Pre-feasibility Study for the Installation of a Chilean Mussel Mytilus chilensis (Hupe, 1854) Seed Hatchery in the Lakes Region, ChilesCarrasco AV1, Astorga M1,2, Cisterna A3, Farías A1,2, Espinoza V1 and Uriarte I1,2*
- Corresponding Author:
- Uriarte I
Instituto de Acuicultura,Universidad Austral
de Chile, PO Box 1327, Puerto Montt, Chile
E-mail: [email protected]
Received date: May 30, 2014; Accepted date: August 27, 2014; Published date: September 04,2014
Citation: Carrasco AV, Astorga M, Cisterna A, FarÃas A, Espinoza V, et al. (2014) Pre-feasibility Study for the Installation of a Chilean Mussel Mytilus chilensis (HupÃ©, 1854) Seed Hatchery in the Lakes Region, Chile. Fish Aquac J 5:102. doi:10.4172/2150-3508.1000102
Copyright: © 2014 Carrasco AV, et al. This is an open-access article distributed under the terms of the Creative Commons Attribution License, which permits unrestricted use, distribution, and reproduction in any medium, provided the original author and source are credited.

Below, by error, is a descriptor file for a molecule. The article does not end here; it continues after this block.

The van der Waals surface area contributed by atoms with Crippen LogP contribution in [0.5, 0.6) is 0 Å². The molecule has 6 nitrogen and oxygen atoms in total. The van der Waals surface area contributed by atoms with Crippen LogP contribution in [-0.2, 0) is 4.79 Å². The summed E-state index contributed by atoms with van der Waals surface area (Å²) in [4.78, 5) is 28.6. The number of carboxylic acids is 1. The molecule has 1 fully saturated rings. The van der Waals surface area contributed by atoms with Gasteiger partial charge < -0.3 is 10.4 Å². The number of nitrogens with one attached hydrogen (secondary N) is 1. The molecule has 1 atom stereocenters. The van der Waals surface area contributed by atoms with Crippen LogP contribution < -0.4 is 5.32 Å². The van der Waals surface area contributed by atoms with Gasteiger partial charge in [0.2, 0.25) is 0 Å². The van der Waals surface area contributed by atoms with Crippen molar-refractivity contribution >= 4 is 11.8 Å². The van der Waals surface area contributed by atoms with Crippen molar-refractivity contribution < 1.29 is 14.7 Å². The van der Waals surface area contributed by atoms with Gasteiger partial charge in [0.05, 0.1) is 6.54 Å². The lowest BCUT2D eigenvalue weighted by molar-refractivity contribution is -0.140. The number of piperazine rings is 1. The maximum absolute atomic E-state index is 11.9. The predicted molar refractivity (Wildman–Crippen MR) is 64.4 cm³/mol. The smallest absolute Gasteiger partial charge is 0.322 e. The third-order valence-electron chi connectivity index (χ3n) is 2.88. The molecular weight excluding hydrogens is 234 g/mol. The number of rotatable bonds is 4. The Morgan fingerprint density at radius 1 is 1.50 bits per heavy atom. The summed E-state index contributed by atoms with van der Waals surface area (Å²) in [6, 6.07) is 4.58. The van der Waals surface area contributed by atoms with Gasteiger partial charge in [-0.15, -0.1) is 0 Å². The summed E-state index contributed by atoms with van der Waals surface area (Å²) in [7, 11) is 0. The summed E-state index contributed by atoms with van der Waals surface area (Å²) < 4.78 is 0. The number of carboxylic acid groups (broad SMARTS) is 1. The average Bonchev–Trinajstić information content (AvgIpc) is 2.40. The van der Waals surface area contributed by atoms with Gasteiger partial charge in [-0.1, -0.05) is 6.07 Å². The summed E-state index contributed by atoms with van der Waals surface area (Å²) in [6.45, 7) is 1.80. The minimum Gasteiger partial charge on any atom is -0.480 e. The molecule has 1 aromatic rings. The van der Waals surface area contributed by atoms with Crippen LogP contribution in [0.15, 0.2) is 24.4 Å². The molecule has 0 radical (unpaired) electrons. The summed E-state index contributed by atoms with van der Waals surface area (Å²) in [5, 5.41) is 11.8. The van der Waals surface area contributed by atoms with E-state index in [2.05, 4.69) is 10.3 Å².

Chile is the fourth world’s largest producer of mussels, concentrating 90% of the production of Mytilus chilensis, the Chilean mussel or Patagonian mussel, in the Lakes Region (40°13’ to 44°3’ S, 74°49’ to 71°34’ W). The mussel seed production in Chile depends exclusively on natural collection and currently faces a serious seed shortage crisis, with a decrease of 15% in natural collection during 2012. This study evaluated the pre-feasibility of producing Chilean mussel seed in hatchery. Results showed that although there is technical, legal, environmental, political and managerial viability, the current financial conditions are not adequate to produce mussel seed under modeled hatchery conditions, the NPV: Net Present Value is >0. Seed production in hatchery was not profitable due to both the low price of Chilean mussels in national and international markets and the high cost of production, mainly associated to the production of microalgae (91% of total cost of production). Therefore, despite the significant economic and social impact of the mussel production in Chile and its 20% annual growth, the activity is threatened by the high variability in natural settlement and the economic infeasibility posed by the current seed production technology under controlled conditions.